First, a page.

The use of independent contractors, rather than full-time employees, has increased significantly since the COVID-19 pandemic. This has left many businesses confused on how to keep contractors and employees distinct, for legal and tax purposes, You may want to have a certain amount of control over your independent contractors, similar to what you have with employees, but doing so may change their work status and affect what benefits you are legally obligated to provide them.
Factors In Determining If They Are An Independent Contractor
Just because you call them an independent contractor, doesn’t mean they are one. Each state has rules for determining who is an independent contractor. We will use Oklahoma as an example, but the laws are pretty similar from state to state on this issue.
Oklahoma law defines an independent contractor as “an individual who engages to perform certain service for another, according to his own manner and method, free from control and direction of his employer in all matters connected with the performance of the service, except as to the result or product of the work.” The court goes on to reason that determining if an individual is an independent contractor should be handled on a case-by-case basis using the following factors:
The nature of the contract between the parties;
The degree of control which the employer may exercise on the details of the work;
If the employee works for other people;
The kind of occupation;
The skill required in the particular occupation;
Whether the employer or the workman supplies the instrumentalities, tools and the place of work for the person doing the work;
The length of time for which the person is employed;
The method of payment, whether by the time or by the job;
Whether or not the work is a part of the regular business of the employer;
Whether or not the parties believe they are creating the relationship of master and servant; and
The right of either to terminate the relationship without liability.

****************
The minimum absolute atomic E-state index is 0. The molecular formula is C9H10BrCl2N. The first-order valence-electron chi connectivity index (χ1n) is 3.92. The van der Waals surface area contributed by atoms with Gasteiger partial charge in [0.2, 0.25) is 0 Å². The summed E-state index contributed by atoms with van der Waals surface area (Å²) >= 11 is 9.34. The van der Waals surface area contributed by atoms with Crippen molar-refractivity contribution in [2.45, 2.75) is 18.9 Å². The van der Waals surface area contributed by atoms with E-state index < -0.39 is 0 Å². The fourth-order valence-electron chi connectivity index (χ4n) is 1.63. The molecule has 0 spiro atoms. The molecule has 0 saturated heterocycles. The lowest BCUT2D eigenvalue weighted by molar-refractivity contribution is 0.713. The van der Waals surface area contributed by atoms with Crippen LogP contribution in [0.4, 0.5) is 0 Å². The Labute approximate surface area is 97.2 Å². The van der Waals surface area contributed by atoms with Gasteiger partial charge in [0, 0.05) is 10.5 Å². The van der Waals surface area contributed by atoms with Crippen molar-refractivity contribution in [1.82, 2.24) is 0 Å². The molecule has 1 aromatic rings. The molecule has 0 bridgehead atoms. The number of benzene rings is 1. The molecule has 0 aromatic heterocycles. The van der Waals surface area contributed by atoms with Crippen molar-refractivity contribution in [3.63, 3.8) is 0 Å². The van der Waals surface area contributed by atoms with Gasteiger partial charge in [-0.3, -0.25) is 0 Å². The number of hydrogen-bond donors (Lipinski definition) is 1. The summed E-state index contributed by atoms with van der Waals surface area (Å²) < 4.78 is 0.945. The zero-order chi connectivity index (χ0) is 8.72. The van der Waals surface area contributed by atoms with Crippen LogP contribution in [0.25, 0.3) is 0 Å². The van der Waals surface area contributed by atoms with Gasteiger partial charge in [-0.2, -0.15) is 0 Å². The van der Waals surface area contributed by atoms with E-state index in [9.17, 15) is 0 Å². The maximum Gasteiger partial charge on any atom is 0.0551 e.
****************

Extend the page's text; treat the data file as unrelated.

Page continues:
You Can Still Have Some Control Over Your Contractor’s Hours
There are some instances where you have slight control over the hours your independent contractors work, without changing their statuses. One example is a sales job. You may hire a commission-based independent contractor to sell your product out of a storefront. While you can’t dictate when they come and go, you can require them to be at the store within its business hours of 8 a.m. to 8 p.m.. As long as they can come and go freely within that time frame, they are still an independent contractor.
Conversely, if you hire someone to answer the phones at your office and need them there from 8 a.m. to 5 p.m., they are NOT an independent contractor because that employee cannot come and go at their leisure. If they chose to show up at 11:30 a.m., you would be unhappy with their performance. This means they are a traditional employee rather than an independent contractor.
What To Do If You Need Your Independent Contractor To Work Certain Hours
If you need your independent contractor to work specific hours, it’s time to consider making them an employee. One of the hallmarks of an independent contractor is that they can work at any time they choose and often have multiple clients/employers. If you control those work hours, they are most likely not an independent contractor. If you are looking to make your independent contractor an employee, you will need to provide them with the benefits owed to an employee, such as workers compensation insurance.
The Bottom Line
If you are questioning whether a person working for you is an independent contractor, they most likely are NOT an independent contractor. Regardless of what title you give them, you need to make sure they fall into the legal definition of each type of work status.
If you have an independent contractor who has become more like an employee, it is time to provide them with the benefits they are legally entitled to. If you have questions about your insurance, and want to make sure all of your employees are covered, give us a call for a free consultation.